The latest U.S. Drought Monitor indicates western Iowa still faces moderate drought conditions, while a section of west-central Iowa remains under the D2 level of intensity, or severe drought. Some of those areas have since received timely rains. Dryness, however, does not appear to be the only problem they face.
Prolonged heat and drought stress often present twospotted spider mites, shares Erin Hodgson, Iowa State University Extension & Outreach entomologist
“Twospotted spider mites usually flare up when you have 90 plus degree days for an extended period of time. They attack a lot of different plants, including corn and soybeans,” Hodgson said.
Twospotted spider mites can be difficult to detect. Hodgson shares how to best identify the rather small pest.
“If you’re scouting for spider mites, no matter the plant, take a leaf or part of the plant and shake it on top of a white piece of paper. If you see little dust specks moving around, they’re probably spider mites,” Hodgson said. “If you’re in crops, I’d encourage (you) to look at edge rows first and the upper part of the canopy.”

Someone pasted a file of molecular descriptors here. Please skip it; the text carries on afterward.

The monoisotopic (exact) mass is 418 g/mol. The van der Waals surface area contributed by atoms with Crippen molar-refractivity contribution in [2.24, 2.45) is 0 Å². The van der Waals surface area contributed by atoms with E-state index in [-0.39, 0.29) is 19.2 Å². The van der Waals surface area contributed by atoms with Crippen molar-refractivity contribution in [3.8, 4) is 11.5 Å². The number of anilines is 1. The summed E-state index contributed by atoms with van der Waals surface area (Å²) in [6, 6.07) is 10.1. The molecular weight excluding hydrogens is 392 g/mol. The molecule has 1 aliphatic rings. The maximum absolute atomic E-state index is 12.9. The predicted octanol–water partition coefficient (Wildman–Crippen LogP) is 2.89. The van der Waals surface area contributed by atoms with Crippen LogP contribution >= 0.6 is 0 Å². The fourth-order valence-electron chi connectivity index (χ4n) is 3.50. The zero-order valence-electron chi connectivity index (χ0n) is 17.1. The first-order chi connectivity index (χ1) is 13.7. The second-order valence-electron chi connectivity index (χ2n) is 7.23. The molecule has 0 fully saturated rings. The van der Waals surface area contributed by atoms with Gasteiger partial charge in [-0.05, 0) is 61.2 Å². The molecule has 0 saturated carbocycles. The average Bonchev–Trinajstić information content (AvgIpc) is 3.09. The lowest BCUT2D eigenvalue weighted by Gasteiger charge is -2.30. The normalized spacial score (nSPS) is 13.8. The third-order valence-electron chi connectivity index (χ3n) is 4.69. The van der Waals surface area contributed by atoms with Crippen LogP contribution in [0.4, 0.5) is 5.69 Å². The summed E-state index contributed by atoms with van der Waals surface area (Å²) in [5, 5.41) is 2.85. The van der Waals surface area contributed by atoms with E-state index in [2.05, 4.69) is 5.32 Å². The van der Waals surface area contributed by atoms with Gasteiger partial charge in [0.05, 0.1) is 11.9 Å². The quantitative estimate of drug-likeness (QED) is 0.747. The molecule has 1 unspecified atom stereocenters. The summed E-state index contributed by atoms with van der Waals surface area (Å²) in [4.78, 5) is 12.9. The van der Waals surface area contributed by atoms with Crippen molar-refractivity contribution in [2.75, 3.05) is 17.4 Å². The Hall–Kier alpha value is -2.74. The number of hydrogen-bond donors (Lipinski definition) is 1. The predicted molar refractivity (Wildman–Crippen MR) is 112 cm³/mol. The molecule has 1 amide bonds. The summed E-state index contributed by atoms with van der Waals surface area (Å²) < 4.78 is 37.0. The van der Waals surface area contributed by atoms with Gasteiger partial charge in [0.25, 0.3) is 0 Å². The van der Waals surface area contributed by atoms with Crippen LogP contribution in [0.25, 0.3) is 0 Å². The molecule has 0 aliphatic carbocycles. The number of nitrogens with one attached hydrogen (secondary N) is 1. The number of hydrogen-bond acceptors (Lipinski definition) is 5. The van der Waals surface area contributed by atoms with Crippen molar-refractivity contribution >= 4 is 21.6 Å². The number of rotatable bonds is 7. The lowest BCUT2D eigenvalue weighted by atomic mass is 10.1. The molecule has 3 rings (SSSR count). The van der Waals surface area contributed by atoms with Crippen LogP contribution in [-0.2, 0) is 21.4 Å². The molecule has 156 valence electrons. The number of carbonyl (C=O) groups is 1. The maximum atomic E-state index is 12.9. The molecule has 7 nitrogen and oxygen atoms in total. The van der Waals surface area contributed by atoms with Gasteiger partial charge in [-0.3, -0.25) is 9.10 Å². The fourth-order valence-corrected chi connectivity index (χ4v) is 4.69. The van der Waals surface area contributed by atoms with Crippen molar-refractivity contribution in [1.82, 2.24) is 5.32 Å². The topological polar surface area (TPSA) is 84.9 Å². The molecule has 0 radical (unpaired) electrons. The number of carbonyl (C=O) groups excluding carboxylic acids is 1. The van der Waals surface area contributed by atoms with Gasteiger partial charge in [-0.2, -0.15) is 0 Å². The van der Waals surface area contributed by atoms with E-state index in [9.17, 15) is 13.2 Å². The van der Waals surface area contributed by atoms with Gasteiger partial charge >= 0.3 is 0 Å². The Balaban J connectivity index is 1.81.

Twospotted spider mites cause injury when feeding and are capable of reducing soybean yield by 40 to 60 percent when left untreated, according to Iowa State University Extension and Outreach. Hodgson recommends being proactive in your treatment, as management becomes more difficult with field-wide outbreaks.
“Catching them early, when they’re on the field perimeters is important. If the plants are starting to suffer, you want to take action sooner rather than later. We would recommend using something that would be active on the egg, nymph and the adult,” Hodgson said.